I have been to Los Angeles a number of times yet I had never been to the downtown area. When I first came to LA, in 1996, the Downtown area was still off the map for tourists. It was the America that you heard on the news, with crime riddled streets and Americas largest skid row.
Things have changed since then and Downtown Los Angeles is on the rise. I love a good urban regeneration story so I had to go and have a look for myself. I figured I would go there for a couple of hours and then head back to the beach. I didn’t realise there was such much to see though, and I ended up spending most of the day wandering around.
I got the bus from Santa Monica which takes about one hour and terminates outside the impressive Union Station. One day this will be where you get the train if California ever gets a High Speed Railway. I’m not counting on that but it is good to dream.
One of the first buildings I noticed is the Los Angeles City Hall. This building is instantly identifiable from all of the crime/cop/law films and TV dramas that have been set in Los Angeles over the years.
Another notable building is the Frank Gehry designed Walt Disney Concert Hall.
Walking around and seeing empty lots and abandoned buildings you can see that this was city that needed saving.
One thing I will say about empty lots is that the adjoining walls make an ideal canvas for giant street art.
Los Angeles doesn’t have a lot in common with New York, but they both have a Broadway. There are many buildings along here that wouldn’t be out of place in New York either.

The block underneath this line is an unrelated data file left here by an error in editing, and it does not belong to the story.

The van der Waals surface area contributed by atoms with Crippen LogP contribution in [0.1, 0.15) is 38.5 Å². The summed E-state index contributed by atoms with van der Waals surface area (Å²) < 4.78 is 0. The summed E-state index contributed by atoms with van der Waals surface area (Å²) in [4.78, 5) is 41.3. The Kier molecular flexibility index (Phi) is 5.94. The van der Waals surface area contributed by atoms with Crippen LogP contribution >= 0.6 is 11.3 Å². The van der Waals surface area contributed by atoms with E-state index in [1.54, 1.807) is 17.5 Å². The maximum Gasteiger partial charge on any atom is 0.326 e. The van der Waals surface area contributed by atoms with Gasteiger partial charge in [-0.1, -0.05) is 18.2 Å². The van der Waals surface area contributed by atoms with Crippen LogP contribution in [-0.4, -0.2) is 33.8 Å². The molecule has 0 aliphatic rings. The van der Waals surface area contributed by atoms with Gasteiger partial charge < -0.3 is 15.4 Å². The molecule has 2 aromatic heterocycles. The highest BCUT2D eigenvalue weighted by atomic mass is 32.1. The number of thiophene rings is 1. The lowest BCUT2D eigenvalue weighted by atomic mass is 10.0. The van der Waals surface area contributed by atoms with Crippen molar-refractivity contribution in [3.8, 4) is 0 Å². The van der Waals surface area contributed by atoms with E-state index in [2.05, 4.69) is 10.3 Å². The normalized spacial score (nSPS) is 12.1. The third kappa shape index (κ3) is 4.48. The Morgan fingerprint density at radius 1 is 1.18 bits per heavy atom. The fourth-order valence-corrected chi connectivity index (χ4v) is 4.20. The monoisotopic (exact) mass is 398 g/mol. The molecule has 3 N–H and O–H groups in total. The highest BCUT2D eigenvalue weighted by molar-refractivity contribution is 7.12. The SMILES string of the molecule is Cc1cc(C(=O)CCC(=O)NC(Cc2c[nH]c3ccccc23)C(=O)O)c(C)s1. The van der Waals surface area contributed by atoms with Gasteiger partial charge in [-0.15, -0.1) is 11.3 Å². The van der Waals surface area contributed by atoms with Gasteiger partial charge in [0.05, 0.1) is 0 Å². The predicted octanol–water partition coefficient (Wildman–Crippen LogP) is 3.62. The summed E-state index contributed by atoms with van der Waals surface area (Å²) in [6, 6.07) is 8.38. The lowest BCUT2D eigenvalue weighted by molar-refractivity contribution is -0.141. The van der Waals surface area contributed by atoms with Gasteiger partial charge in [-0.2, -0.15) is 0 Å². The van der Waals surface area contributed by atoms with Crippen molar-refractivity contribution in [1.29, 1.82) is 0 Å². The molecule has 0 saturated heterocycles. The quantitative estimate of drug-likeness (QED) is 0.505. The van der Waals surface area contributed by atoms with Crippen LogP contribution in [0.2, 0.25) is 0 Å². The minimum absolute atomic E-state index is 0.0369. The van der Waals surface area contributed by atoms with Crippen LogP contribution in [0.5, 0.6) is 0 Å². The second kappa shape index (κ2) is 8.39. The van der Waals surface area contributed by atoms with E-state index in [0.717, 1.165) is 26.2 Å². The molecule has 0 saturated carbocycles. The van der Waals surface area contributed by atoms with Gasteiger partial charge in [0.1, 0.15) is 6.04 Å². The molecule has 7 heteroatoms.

One thing I love about the US are the old business signs. Los Angeles has an abundance of signs like this.
My favourite is the New Million Dollar Hotel Rosslyn sign. Partly for its pop cultural heritage, being the setting for the U2 filmclip “Where the Streets Have No Name”. I also like it for its language. A million dollars must have sounded like a fancy amount of money when it was constructed in the 1930’s. Today I look up at the building, hold my pinkie to my mouth and say like Dr Evil: “One Million Dollars.”
There are a stack of buildings around Downtown like the Rosslyn Hotel, and many of them are being converted into apartments. When I was there the Rosslyn Lofts was advertising studios from $789 per month.
The Eastern Columbia Building is perhaps the cities finest Art Deco building and a real surprise that it survived the demolition mania of the 1960’s.
Also surviving the era of demolition are a good stock of cinemas in the movie palace style, such as the 1930’s era Los Angeles Theatre.
Wandering around Downtown Los Angeles I noticed a distinct lack of Starbucks. I saw a couple around but not on every other corner like most cities in the US (not yet at least.) In the meantime there are some hipster cafes that are opening here, such as Coffeebar.
There aren’t many chain restaurants here either. The city still feels like it has an edge to it which has kept the chains – and gentrification – at bay. It is definitely changing, but for now you can still find taco stands like this.
Further reading: While I was in Los Angeles I stayed with a travel blogging friend. Melanie has compiled a comprehensive article on Downtown LA.